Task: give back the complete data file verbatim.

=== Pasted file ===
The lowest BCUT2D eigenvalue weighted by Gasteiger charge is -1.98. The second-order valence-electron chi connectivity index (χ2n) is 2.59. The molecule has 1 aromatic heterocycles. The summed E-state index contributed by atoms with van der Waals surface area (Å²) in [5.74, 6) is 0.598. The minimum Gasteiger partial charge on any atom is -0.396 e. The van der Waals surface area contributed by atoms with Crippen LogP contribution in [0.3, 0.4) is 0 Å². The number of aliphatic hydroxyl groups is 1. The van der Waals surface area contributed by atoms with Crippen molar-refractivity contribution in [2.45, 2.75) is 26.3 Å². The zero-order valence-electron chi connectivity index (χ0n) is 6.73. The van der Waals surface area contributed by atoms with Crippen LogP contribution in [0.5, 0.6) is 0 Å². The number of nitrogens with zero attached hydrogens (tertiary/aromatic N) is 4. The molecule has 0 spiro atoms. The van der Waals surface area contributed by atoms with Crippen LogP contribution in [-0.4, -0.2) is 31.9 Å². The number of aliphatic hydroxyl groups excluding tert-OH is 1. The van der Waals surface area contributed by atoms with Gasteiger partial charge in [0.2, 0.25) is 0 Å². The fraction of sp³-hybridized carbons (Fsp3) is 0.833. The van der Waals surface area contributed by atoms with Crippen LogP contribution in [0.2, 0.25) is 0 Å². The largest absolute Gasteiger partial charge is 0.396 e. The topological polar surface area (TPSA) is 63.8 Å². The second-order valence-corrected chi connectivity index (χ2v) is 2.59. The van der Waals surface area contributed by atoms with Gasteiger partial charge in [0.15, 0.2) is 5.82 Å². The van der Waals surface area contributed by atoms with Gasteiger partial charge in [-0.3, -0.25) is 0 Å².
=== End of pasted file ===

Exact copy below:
The lowest BCUT2D eigenvalue weighted by Gasteiger charge is -1.98. The second-order valence-electron chi connectivity index (χ2n) is 2.59. The molecule has 1 aromatic heterocycles. The summed E-state index contributed by atoms with van der Waals surface area (Å²) in [5.74, 6) is 0.598. The minimum Gasteiger partial charge on any atom is -0.396 e. The van der Waals surface area contributed by atoms with Crippen LogP contribution in [0.3, 0.4) is 0 Å². The number of aliphatic hydroxyl groups is 1. The van der Waals surface area contributed by atoms with Crippen molar-refractivity contribution in [2.45, 2.75) is 26.3 Å². The zero-order valence-electron chi connectivity index (χ0n) is 6.73. The van der Waals surface area contributed by atoms with Crippen LogP contribution in [0.5, 0.6) is 0 Å². The number of nitrogens with zero attached hydrogens (tertiary/aromatic N) is 4. The molecule has 0 spiro atoms. The van der Waals surface area contributed by atoms with Crippen LogP contribution in [-0.4, -0.2) is 31.9 Å². The number of aliphatic hydroxyl groups excluding tert-OH is 1. The van der Waals surface area contributed by atoms with Gasteiger partial charge in [0.2, 0.25) is 0 Å². The fraction of sp³-hybridized carbons (Fsp3) is 0.833. The van der Waals surface area contributed by atoms with Crippen LogP contribution in [0.2, 0.25) is 0 Å². The largest absolute Gasteiger partial charge is 0.396 e. The topological polar surface area (TPSA) is 63.8 Å². The second-order valence-corrected chi connectivity index (χ2v) is 2.59. The van der Waals surface area contributed by atoms with Gasteiger partial charge in [0.15, 0.2) is 5.82 Å². The van der Waals surface area contributed by atoms with Gasteiger partial charge in [-0.3, -0.25) is 0 Å².